After a decade of working to combat bullying, homophobia, transphobia and other forms of discrimination in schools and youth communities, Jer’s Vision has evolved beyond being a podium for its charismatic founder, Jeremy Dias.
It has transformed, instead, into a platform for the creative energies of its diverse staff members, who are burnishing the group’s LGBT activism with their own feminist and decolonialist perspectives. That’s the message trumpeted by Dias. Jer’s Vision has evolved, but the challenges and successes of the group’s advocacy work over the past decade are monumental. Still, Dias remains humble.
“I really haven’t achieved that much, to be honest,” he says. “I work with a really fantastic team — I just do payroll and government grants. Although I do get to do a lot of programming, which is fun.”
Reflecting on the organization that bears his name, Dias says Jer’s Vision “isn’t about me anymore” and credits his co-workers for their efforts to improve it. To that end, his team is reportedly mulling a name change to the Canadian Centre for Gender and Sexual Diversity to better reflect its shifting structure. “We have ‘Jer’s Vision’ on the wall, and we were breaking down what it meant,” Dias recalls of a recent board meeting. “One of the board members asked, ‘Whose vision is it anyway?’ And it hasn’t been my vision for a really long time.”
Placing Dias as the creative leader of Jer’s Vision is an understandable impulse. In addition to serving as executive director, he’s the most recognizable public face of the organization and has made a number of high-profile television appearances, on Canada AM, MuchMusic, CTV News, Global News and CBC News. He has also served as a keynote speaker at an array of conferences and events.
But Dias maintains that he is hardly a one-man show. “When you talk about the work that we do, and as soon as you say our name, everything gets placed at my feet, and it’s not my work,” he says. Much of the credit for the organization’s continuing success is owed to those he works with, he adds.
Perhaps best known for organizing the annual International Day of Pink, where students are encouraged to wear pink to school as a symbol of support for anti-bullying measures, Jer’s Vision runs and supports a range of workshops, educational programs and community initiatives. Its focus on promoting inclusiveness and tolerance in schools has won the group national and international attention, as pressure increasingly grows on school officials to fight youth bullying in the wake of several notorious incidents of students committing suicide after enduring harassment from their peers.
It’s an issue close to Dias’s heart.
After coming out as gay in his early teens, he regularly faced severe bullying and discrimination at his high school in Sault Ste Marie. His efforts to effect change were met with resistance from school administrators, leading him, at the age of 17, to file a claim against the school and school board with the Ontario Human Rights Commission.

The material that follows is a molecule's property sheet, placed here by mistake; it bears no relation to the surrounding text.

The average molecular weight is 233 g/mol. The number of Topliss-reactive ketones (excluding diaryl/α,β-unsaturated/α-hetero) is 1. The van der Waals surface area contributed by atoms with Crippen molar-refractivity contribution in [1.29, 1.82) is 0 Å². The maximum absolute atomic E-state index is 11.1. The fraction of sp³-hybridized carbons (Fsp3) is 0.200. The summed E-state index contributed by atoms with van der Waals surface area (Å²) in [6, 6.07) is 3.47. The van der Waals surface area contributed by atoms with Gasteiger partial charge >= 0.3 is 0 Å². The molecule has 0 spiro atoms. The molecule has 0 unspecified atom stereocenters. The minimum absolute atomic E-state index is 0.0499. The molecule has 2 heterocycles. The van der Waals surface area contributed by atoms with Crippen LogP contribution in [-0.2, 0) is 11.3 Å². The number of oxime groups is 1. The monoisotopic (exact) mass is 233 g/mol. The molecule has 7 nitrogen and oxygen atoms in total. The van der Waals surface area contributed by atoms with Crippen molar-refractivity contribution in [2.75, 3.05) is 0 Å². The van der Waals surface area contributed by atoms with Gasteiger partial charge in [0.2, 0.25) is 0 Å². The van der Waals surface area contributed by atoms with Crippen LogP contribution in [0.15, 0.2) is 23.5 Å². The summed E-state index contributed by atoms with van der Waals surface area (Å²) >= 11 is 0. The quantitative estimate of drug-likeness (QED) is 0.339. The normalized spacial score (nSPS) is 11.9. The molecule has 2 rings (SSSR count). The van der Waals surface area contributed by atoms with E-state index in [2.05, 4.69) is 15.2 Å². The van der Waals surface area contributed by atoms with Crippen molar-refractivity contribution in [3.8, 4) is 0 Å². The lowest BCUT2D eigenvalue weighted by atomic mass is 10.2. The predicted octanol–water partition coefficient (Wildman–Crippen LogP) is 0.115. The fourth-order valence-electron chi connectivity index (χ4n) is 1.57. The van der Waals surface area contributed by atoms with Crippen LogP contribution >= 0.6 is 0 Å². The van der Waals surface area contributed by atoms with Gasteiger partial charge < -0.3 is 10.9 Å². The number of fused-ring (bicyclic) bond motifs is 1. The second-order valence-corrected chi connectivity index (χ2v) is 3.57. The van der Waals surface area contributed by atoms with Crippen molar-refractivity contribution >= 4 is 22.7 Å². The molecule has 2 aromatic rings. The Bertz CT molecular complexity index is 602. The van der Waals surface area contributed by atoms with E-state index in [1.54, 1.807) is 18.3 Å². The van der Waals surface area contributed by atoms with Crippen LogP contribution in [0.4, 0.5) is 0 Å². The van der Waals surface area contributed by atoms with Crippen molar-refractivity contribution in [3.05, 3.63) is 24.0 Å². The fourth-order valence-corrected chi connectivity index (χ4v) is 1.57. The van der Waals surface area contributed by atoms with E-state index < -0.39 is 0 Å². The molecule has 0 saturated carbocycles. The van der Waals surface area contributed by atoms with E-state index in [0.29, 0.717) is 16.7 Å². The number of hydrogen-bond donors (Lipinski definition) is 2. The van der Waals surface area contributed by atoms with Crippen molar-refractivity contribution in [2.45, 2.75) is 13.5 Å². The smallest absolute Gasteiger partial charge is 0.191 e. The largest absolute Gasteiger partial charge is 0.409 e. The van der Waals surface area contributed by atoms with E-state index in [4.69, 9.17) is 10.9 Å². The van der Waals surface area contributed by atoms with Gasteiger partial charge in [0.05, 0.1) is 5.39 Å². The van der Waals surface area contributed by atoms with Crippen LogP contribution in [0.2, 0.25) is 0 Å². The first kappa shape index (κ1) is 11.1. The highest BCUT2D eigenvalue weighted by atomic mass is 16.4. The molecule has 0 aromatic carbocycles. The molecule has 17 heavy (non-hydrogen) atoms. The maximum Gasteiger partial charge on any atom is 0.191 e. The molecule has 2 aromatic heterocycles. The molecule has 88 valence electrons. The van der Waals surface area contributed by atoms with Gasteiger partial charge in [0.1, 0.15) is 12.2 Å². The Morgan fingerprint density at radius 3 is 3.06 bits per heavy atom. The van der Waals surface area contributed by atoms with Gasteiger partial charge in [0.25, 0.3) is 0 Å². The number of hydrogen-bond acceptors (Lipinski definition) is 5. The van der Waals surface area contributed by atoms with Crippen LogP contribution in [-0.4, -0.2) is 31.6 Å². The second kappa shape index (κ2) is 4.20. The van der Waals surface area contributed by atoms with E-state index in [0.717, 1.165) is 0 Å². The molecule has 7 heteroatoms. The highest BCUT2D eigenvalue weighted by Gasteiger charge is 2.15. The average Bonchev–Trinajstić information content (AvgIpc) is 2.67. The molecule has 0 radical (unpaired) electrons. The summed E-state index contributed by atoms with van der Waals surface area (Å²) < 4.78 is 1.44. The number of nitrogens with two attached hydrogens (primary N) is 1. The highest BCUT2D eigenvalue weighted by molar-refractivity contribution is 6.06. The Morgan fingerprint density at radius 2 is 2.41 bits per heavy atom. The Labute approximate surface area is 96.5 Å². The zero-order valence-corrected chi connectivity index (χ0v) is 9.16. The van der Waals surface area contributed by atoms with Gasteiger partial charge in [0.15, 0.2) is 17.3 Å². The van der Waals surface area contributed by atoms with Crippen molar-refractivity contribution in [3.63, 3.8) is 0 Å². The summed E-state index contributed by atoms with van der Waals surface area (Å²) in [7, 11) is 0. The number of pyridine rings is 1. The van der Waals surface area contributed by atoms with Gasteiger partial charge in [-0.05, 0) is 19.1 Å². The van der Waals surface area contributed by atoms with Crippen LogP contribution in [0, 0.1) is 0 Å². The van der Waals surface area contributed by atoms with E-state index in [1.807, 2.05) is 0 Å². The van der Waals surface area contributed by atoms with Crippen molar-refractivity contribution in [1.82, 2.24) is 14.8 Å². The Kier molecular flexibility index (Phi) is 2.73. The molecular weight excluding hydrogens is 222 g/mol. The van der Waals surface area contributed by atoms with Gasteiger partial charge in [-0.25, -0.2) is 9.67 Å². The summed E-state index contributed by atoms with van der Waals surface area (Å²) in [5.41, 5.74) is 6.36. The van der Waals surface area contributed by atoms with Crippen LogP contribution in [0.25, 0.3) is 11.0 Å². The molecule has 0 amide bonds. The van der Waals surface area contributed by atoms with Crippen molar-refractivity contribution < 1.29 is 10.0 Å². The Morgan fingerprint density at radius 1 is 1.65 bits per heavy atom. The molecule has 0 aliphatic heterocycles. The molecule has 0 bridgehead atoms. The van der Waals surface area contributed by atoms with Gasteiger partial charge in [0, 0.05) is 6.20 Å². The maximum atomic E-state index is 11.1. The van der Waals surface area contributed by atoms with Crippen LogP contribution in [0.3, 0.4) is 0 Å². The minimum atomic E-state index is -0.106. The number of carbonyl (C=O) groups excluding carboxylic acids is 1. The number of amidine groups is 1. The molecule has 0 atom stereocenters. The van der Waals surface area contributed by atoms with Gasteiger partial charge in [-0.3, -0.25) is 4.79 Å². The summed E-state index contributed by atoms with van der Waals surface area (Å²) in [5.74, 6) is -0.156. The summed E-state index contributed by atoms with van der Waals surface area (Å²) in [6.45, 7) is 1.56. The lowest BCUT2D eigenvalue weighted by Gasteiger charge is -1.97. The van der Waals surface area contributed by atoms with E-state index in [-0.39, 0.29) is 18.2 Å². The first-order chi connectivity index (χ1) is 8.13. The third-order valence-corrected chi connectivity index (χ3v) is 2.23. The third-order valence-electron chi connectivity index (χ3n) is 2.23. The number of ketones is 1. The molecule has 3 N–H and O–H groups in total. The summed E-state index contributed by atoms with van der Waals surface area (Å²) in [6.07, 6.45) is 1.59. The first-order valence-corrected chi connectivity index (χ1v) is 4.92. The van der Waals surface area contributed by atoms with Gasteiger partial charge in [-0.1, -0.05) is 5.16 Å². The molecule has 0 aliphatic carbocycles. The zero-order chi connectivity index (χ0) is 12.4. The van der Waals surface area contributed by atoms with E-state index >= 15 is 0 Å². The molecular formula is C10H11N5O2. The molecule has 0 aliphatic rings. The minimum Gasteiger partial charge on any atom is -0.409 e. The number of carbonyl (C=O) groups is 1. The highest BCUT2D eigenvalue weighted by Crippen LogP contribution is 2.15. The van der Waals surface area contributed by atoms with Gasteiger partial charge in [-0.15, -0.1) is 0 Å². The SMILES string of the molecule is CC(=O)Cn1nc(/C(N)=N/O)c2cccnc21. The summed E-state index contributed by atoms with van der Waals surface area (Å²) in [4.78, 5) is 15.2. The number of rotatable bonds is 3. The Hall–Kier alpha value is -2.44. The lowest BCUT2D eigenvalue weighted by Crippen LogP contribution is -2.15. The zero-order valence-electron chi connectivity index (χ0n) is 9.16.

Three years later, Dias emerged victorious and was awarded a financial settlement that he used to start Jer’s Vision.
A decade later there remains much more work to do for the LGBT community, Dias says, even after high-profile victories like the legalization of same-sex marriage. But he admits that driving that message home isn’t always easy. He describes a celebration party after the federal Liberal government passed historic legislation heralding marriage equality where he met then–prime minister Paul Martin, who, Dias says, asked him why he would start a queer organization after “all the issues are over.”
“I remember looking at him and saying, ‘Well, because they’re not,’” Dias says. “We have yet to win the hearts and minds of Canadians. It’s great that you can get married, but if you’re a trans kid from Sault Ste Marie, getting surgery and hormones is really, really tough.”
It’s tough, however, to downplay the strides made to improve tolerance and acceptance of LGBT people in schools across the country. Dias notes that a member of Jer’s Vision is actively preparing the group’s inaugural LGBT educators’ conference — to be held mere days after the International Day of Pink — to train and educate those affected by the Ontario government’s passage of the Accepting Schools Act. He cites a number of examples of positive efforts from those involved with the conference to improve the experience for LGBT students in the province, including creating gay-straight alliances in Catholic schools, instituting a gender-neutral bathroom at an elementary school and inaugurating a weekly Day of Pink event at a suburban school with an openly gay principal. “It’s amazing to see that it’s not just wearing a pink shirt; it’s living a pink pledge of values and behaviours about resolving conflicts and treating each other differently,” Dias says.